No sooner do I find a Saltwater Crocodile (Crocodylus porosus) in Tyto - the first for about seven years - than plans are made to remove it. Which might be trickier than some think. Yes, I understand the Hinchinbrook Shire's worries. What if it eats a tourist? Specially when the shire's put out the red carpet and is allowing 48-hour freebies for travellers to park alongside the front lagoons, near the centre of Ingham. But the 2.5m croc - too small to be a real terror - is staying well away from possible interaction with anyone, hauling out most mornings at the western end of a treed island in the main lagoon, about 70m away from any track (and 800m from the freebie zone). And it is an attraction for some. Crocs and people get along in other parts of the shire, though a few menacing big old boys have been trapped and relocated as part of Queensland Parks and Wildlife policy in the past year or two. Meantime, crocs don't have big appetites at present. So my Tyto mate can look forward to more sunbathing before any bait and traps are trundled in. What happened to the last one in Tyto? I think it paddled off down Palm Creek one night - through the centre of Ingham.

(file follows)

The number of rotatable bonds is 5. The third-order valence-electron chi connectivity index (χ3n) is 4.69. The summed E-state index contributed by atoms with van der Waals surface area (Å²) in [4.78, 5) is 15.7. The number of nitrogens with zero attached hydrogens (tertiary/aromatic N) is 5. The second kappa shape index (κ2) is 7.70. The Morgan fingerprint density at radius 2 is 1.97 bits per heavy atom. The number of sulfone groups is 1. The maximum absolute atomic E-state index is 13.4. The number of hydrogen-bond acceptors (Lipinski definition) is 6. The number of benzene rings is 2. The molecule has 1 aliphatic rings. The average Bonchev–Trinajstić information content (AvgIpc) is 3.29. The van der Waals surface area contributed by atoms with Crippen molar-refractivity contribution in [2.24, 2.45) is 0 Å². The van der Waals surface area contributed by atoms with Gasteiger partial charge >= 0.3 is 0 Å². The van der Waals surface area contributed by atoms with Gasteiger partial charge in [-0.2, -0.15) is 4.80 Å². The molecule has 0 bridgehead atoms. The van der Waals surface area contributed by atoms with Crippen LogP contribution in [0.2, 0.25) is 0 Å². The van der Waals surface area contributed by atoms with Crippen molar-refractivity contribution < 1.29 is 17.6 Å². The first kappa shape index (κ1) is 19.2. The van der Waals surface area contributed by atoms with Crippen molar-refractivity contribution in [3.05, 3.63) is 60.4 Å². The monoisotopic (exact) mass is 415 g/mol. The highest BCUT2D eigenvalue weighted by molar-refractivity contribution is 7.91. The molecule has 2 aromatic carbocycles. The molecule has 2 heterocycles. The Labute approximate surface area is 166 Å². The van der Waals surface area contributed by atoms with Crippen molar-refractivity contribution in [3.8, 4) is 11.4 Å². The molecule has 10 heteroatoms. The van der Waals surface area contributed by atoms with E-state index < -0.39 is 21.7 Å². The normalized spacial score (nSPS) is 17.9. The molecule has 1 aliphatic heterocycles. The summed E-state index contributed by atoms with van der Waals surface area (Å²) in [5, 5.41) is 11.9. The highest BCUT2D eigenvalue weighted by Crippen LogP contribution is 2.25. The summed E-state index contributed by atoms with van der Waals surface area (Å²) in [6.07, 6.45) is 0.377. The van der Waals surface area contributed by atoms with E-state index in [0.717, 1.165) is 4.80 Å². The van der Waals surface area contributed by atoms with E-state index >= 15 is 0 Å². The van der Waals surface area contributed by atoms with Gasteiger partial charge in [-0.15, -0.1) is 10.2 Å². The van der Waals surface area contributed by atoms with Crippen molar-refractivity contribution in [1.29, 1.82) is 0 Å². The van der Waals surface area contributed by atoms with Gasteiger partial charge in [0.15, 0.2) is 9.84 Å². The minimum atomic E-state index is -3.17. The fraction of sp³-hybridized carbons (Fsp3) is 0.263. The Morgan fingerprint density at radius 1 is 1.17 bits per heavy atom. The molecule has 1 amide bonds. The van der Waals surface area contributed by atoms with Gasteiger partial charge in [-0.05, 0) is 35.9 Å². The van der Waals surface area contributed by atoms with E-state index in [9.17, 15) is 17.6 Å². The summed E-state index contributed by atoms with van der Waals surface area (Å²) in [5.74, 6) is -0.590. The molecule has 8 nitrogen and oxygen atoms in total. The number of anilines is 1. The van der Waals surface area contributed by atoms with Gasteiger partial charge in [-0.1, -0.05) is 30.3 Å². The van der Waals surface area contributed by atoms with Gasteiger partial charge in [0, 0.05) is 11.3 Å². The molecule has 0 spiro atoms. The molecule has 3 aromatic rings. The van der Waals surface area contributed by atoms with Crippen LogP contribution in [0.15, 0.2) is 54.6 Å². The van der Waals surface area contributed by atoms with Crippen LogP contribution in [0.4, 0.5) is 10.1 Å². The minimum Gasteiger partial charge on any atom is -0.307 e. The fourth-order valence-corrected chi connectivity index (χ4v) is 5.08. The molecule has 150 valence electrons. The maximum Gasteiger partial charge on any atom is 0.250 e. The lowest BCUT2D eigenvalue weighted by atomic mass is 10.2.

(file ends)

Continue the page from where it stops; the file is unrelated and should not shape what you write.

No suggestion that Mungalla Station, not far east of Ingham, remove crocs from its considerable stretch of Palm Creek. I've been surveying birdlife at the station long enough to have become acquainted with a few of the toothy locals. They seldom bask quite so close to the track alongside the creek as the smiler above.
More often, it's a glimpse of a head and body close to the water's edge.
Today, a touch of waterweed camouflage. Croc must have come up through weed, which stayed draped across its back until it slipped into deeper water as I walked closer.
So, dangerous? Yes. Creatures of terror? Absolutely not. Just pay them the respect they deserve and let's survive together.